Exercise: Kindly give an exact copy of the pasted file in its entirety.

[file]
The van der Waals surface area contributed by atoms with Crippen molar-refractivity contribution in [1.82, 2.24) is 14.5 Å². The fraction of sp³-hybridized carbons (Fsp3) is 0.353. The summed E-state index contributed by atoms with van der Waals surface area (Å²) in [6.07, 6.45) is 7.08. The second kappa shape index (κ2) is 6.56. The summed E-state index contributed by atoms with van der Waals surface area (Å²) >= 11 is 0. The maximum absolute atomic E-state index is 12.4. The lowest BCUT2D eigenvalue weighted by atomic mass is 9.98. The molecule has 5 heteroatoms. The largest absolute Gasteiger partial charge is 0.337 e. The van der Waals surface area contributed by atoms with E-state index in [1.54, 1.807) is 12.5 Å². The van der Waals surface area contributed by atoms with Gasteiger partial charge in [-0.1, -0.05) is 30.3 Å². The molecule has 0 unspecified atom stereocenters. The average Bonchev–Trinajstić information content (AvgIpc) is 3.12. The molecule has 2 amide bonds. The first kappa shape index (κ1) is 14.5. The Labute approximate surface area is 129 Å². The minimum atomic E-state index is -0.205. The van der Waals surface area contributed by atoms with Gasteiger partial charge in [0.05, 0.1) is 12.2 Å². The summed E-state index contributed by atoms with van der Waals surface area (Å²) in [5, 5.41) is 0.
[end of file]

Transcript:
The van der Waals surface area contributed by atoms with Crippen molar-refractivity contribution in [1.82, 2.24) is 14.5 Å². The fraction of sp³-hybridized carbons (Fsp3) is 0.353. The summed E-state index contributed by atoms with van der Waals surface area (Å²) in [6.07, 6.45) is 7.08. The second kappa shape index (κ2) is 6.56. The summed E-state index contributed by atoms with van der Waals surface area (Å²) >= 11 is 0. The maximum absolute atomic E-state index is 12.4. The lowest BCUT2D eigenvalue weighted by atomic mass is 9.98. The molecule has 5 heteroatoms. The largest absolute Gasteiger partial charge is 0.337 e. The van der Waals surface area contributed by atoms with E-state index in [1.54, 1.807) is 12.5 Å². The van der Waals surface area contributed by atoms with Gasteiger partial charge in [-0.1, -0.05) is 30.3 Å². The molecule has 0 unspecified atom stereocenters. The average Bonchev–Trinajstić information content (AvgIpc) is 3.12. The molecule has 2 amide bonds. The first kappa shape index (κ1) is 14.5. The Labute approximate surface area is 129 Å². The minimum atomic E-state index is -0.205. The van der Waals surface area contributed by atoms with Gasteiger partial charge in [0.05, 0.1) is 12.2 Å². The summed E-state index contributed by atoms with van der Waals surface area (Å²) in [5, 5.41) is 0.